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Structural brain correlates of associative memory in older adults.
Neuroimage 2015; 118:146-53N

Abstract

Associative memory involves binding two or more items into a coherent memory episode. Relative to memory for single items, associative memory declines greatly in aging. However, older individuals vary substantially in their ability to memorize associative information. Although functional studies link associative memory to the medial temporal lobe (MTL) and prefrontal cortex (PFC), little is known about how volumetric differences in MTL and PFC might contribute to individual differences in associative memory. We investigated regional gray-matter volumes related to individual differences in associative memory in a sample of healthy older adults (n=54; age=60years). To differentiate item from associative memory, participants intentionally learned face-scene picture pairs before performing a recognition task that included single faces, scenes, and face-scene pairs. Gray-matter volumes were analyzed using voxel-based morphometry region-of-interest (ROI) analyses. To examine volumetric differences specifically for associative memory, item memory was controlled for in the analyses. Behavioral results revealed large variability in associative memory that mainly originated from differences in false-alarm rates. Moreover, associative memory was independent of individuals' ability to remember single items. Older adults with better associative memory showed larger gray-matter volumes primarily in regions of the left and right lateral PFC. These findings provide evidence for the importance of PFC in intentional learning of associations, likely because of its involvement in organizational and strategic processes that distinguish older adults with good from those with poor associative memory.

Authors+Show Affiliations

Center for Lifespan Psychology, Max Planck Institute for Human Development, Berlin, Germany; Aging Research Center, Karolinska Institutet and Stockholm University, Stockholm, Sweden. Electronic address: nina.becker@mpib-berlin.mpg.de.Aging Research Center, Karolinska Institutet and Stockholm University, Stockholm, Sweden.Aging Research Center, Karolinska Institutet and Stockholm University, Stockholm, Sweden.Department of Psychological Sciences, University of MO, USA.Aging Research Center, Karolinska Institutet and Stockholm University, Stockholm, Sweden.Center for Lifespan Psychology, Max Planck Institute for Human Development, Berlin, Germany; Aging Research Center, Karolinska Institutet and Stockholm University, Stockholm, Sweden.

Pub Type(s)

Journal Article
Research Support, Non-U.S. Gov't

Language

eng

PubMed ID

26054875

Citation

Becker, Nina, et al. "Structural Brain Correlates of Associative Memory in Older Adults." NeuroImage, vol. 118, 2015, pp. 146-53.
Becker N, Laukka EJ, Kalpouzos G, et al. Structural brain correlates of associative memory in older adults. Neuroimage. 2015;118:146-53.
Becker, N., Laukka, E. J., Kalpouzos, G., Naveh-Benjamin, M., Bäckman, L., & Brehmer, Y. (2015). Structural brain correlates of associative memory in older adults. NeuroImage, 118, pp. 146-53. doi:10.1016/j.neuroimage.2015.06.002.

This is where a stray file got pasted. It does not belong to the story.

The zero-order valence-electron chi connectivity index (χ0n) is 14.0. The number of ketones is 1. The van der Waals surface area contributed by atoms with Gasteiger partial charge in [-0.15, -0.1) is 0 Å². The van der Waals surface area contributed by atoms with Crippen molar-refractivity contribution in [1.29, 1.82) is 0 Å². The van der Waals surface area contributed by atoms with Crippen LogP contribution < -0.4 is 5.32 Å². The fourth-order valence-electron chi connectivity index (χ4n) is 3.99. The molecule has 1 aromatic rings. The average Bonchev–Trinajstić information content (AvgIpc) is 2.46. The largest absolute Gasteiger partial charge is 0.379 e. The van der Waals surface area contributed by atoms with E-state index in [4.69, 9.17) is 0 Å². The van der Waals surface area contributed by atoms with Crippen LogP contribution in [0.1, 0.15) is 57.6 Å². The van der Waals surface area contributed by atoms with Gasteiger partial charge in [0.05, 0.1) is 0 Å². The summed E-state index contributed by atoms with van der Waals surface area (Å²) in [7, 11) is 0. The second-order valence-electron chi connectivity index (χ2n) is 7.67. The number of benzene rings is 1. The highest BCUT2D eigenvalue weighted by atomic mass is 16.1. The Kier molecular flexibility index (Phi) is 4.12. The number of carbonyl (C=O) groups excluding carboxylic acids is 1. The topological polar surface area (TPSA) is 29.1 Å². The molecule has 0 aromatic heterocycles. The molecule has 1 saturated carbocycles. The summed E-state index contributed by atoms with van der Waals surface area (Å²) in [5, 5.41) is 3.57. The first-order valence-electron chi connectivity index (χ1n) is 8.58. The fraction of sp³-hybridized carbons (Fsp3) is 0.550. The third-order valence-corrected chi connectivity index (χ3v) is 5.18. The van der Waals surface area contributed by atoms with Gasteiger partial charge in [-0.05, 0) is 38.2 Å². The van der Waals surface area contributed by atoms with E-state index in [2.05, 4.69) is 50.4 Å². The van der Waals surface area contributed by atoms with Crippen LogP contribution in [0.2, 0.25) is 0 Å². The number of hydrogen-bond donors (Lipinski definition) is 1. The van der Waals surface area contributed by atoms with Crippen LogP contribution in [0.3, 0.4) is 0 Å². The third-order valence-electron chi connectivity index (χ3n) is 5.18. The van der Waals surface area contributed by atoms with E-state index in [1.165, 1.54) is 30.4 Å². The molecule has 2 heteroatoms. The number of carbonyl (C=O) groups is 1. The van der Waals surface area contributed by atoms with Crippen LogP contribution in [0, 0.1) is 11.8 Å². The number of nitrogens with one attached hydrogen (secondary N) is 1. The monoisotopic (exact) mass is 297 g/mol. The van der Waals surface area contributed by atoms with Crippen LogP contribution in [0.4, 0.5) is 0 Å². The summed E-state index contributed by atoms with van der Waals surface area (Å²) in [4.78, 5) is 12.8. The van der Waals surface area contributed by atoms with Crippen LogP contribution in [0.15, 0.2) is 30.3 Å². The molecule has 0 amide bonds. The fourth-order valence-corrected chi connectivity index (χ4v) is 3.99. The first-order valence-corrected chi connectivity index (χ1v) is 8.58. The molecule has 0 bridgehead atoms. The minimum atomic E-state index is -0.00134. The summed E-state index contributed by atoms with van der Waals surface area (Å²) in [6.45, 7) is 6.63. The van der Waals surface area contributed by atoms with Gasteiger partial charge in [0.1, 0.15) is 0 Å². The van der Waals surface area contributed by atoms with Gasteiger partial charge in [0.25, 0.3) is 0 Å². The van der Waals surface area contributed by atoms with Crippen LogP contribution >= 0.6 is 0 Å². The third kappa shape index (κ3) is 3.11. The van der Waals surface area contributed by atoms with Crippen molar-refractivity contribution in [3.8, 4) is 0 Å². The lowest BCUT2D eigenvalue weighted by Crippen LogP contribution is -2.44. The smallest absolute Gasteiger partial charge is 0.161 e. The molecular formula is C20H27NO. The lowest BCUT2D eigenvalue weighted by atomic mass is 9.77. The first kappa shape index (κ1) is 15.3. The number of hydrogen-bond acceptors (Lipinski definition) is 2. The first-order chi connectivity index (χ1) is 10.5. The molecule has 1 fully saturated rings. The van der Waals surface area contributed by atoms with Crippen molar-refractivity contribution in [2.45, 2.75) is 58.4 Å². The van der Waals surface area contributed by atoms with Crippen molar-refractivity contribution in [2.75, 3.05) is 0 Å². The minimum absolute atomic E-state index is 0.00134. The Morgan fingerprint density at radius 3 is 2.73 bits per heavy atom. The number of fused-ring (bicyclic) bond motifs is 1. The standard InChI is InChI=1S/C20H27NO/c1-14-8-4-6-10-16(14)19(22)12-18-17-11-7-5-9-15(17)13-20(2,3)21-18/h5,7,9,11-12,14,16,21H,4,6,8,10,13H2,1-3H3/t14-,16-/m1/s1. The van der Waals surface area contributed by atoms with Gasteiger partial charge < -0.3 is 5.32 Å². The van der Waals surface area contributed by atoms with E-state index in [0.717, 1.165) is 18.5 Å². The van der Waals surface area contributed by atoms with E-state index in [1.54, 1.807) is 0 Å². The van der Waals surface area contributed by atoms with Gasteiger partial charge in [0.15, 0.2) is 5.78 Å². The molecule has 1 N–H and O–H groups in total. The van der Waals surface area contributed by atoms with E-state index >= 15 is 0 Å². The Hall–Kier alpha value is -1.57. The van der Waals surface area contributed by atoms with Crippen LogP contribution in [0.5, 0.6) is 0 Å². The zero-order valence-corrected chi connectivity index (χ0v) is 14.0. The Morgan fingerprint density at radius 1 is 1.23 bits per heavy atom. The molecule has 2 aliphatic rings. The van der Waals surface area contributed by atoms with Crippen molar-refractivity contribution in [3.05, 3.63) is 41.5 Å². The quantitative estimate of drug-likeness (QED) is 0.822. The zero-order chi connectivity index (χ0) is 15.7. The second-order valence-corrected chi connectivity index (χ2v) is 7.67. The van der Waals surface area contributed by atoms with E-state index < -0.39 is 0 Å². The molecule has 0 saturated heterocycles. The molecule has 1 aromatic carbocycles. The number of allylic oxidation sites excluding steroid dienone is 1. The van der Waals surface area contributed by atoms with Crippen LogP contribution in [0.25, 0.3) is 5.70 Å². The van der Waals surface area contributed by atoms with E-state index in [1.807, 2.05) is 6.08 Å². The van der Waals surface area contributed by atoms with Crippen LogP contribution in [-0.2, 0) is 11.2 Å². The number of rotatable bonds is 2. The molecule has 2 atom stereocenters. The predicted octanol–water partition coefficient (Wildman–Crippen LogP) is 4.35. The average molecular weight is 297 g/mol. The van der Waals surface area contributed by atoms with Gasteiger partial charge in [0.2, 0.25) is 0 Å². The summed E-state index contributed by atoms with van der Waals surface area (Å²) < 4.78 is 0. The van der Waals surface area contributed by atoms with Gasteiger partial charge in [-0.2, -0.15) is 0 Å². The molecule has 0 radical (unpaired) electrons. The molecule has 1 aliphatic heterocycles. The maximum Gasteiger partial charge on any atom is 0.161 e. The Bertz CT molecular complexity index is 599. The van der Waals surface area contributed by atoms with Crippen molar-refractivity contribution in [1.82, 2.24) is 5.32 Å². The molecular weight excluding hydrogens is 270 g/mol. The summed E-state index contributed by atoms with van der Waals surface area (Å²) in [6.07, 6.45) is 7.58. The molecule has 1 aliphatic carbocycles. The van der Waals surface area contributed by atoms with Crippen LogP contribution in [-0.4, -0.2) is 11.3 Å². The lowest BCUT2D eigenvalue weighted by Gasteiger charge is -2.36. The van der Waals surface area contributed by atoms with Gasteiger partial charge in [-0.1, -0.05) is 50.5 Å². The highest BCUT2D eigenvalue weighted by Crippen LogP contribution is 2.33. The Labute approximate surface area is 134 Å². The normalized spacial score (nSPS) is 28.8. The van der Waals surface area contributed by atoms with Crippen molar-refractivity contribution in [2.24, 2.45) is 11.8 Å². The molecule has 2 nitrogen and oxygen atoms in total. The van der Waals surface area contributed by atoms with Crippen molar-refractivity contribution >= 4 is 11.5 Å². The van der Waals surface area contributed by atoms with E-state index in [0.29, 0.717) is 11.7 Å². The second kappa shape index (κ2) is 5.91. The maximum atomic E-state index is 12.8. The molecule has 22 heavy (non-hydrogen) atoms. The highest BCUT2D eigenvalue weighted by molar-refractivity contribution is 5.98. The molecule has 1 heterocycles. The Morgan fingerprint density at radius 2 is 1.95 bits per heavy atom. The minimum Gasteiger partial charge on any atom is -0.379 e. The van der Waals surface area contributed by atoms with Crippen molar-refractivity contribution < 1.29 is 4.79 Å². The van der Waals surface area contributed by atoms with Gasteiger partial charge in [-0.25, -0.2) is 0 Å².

Becker N, et al. Structural Brain Correlates of Associative Memory in Older Adults. Neuroimage. 2015;118:146-53. PubMed PMID: 26054875.
* Article titles in AMA citation format should be in sentence-case
TY - JOUR T1 - Structural brain correlates of associative memory in older adults. AU - Becker,Nina, AU - Laukka,Erika J, AU - Kalpouzos,Grégoria, AU - Naveh-Benjamin,Moshe, AU - Bäckman,Lars, AU - Brehmer,Yvonne, Y1 - 2015/06/05/ PY - 2015/01/16/received PY - 2015/05/26/revised PY - 2015/06/02/accepted PY - 2015/6/10/entrez PY - 2015/6/10/pubmed PY - 2016/5/27/medline KW - Aging KW - Associative memory KW - Episodic memory KW - Gray matter KW - Inter-individual differences KW - VBM SP - 146 EP - 53 JF - NeuroImage JO - Neuroimage VL - 118 N2 - Associative memory involves binding two or more items into a coherent memory episode. Relative to memory for single items, associative memory declines greatly in aging. However, older individuals vary substantially in their ability to memorize associative information. Although functional studies link associative memory to the medial temporal lobe (MTL) and prefrontal cortex (PFC), little is known about how volumetric differences in MTL and PFC might contribute to individual differences in associative memory. We investigated regional gray-matter volumes related to individual differences in associative memory in a sample of healthy older adults (n=54; age=60years). To differentiate item from associative memory, participants intentionally learned face-scene picture pairs before performing a recognition task that included single faces, scenes, and face-scene pairs. Gray-matter volumes were analyzed using voxel-based morphometry region-of-interest (ROI) analyses. To examine volumetric differences specifically for associative memory, item memory was controlled for in the analyses. Behavioral results revealed large variability in associative memory that mainly originated from differences in false-alarm rates. Moreover, associative memory was independent of individuals' ability to remember single items. Older adults with better associative memory showed larger gray-matter volumes primarily in regions of the left and right lateral PFC. These findings provide evidence for the importance of PFC in intentional learning of associations, likely because of its involvement in organizational and strategic processes that distinguish older adults with good from those with poor associative memory. SN - 1095-9572 UR - https://www.unboundmedicine.com/medline/citation/26054875/Structural_brain_correlates_of_associative_memory_in_older_adults_ L2 - https://linkinghub.elsevier.com/retrieve/pii/S1053-8119(15)00478-4 DB - PRIME DP - Unbound Medicine ER -